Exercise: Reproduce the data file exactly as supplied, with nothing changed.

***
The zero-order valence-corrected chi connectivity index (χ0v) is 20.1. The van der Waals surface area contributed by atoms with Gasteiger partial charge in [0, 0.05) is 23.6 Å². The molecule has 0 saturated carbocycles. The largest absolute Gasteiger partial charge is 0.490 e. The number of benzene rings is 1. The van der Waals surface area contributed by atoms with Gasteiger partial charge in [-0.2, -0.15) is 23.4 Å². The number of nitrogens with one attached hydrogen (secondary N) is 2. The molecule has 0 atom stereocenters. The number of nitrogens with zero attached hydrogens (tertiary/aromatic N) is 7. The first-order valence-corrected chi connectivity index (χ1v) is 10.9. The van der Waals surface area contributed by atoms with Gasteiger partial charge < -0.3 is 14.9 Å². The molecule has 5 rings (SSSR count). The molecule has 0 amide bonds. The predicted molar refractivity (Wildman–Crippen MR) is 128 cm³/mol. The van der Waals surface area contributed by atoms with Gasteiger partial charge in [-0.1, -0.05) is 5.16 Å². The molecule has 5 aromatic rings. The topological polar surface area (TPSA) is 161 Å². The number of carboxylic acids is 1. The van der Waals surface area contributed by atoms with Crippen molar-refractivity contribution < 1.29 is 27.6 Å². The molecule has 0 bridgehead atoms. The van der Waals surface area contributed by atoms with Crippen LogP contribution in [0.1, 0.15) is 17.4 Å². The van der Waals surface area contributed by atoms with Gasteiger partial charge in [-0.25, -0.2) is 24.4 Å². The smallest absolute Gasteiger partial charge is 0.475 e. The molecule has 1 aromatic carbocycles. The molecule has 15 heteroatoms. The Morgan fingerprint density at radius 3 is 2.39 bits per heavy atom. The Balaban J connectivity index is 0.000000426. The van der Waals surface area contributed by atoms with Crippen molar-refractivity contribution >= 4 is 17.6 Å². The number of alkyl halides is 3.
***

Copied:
The zero-order valence-corrected chi connectivity index (χ0v) is 20.1. The van der Waals surface area contributed by atoms with Gasteiger partial charge in [0, 0.05) is 23.6 Å². The molecule has 0 saturated carbocycles. The largest absolute Gasteiger partial charge is 0.490 e. The number of benzene rings is 1. The van der Waals surface area contributed by atoms with Gasteiger partial charge in [-0.2, -0.15) is 23.4 Å². The number of nitrogens with one attached hydrogen (secondary N) is 2. The molecule has 0 atom stereocenters. The number of nitrogens with zero attached hydrogens (tertiary/aromatic N) is 7. The first-order valence-corrected chi connectivity index (χ1v) is 10.9. The van der Waals surface area contributed by atoms with Gasteiger partial charge < -0.3 is 14.9 Å². The molecule has 5 rings (SSSR count). The molecule has 0 amide bonds. The predicted molar refractivity (Wildman–Crippen MR) is 128 cm³/mol. The van der Waals surface area contributed by atoms with Gasteiger partial charge in [-0.1, -0.05) is 5.16 Å². The molecule has 5 aromatic rings. The topological polar surface area (TPSA) is 161 Å². The number of carboxylic acids is 1. The van der Waals surface area contributed by atoms with Crippen molar-refractivity contribution < 1.29 is 27.6 Å². The molecule has 0 bridgehead atoms. The van der Waals surface area contributed by atoms with Crippen LogP contribution in [0.1, 0.15) is 17.4 Å². The van der Waals surface area contributed by atoms with Gasteiger partial charge in [-0.25, -0.2) is 24.4 Å². The smallest absolute Gasteiger partial charge is 0.475 e. The molecule has 1 aromatic carbocycles. The molecule has 15 heteroatoms. The Morgan fingerprint density at radius 3 is 2.39 bits per heavy atom. The Balaban J connectivity index is 0.000000426. The van der Waals surface area contributed by atoms with Crippen molar-refractivity contribution >= 4 is 17.6 Å². The number of alkyl halides is 3.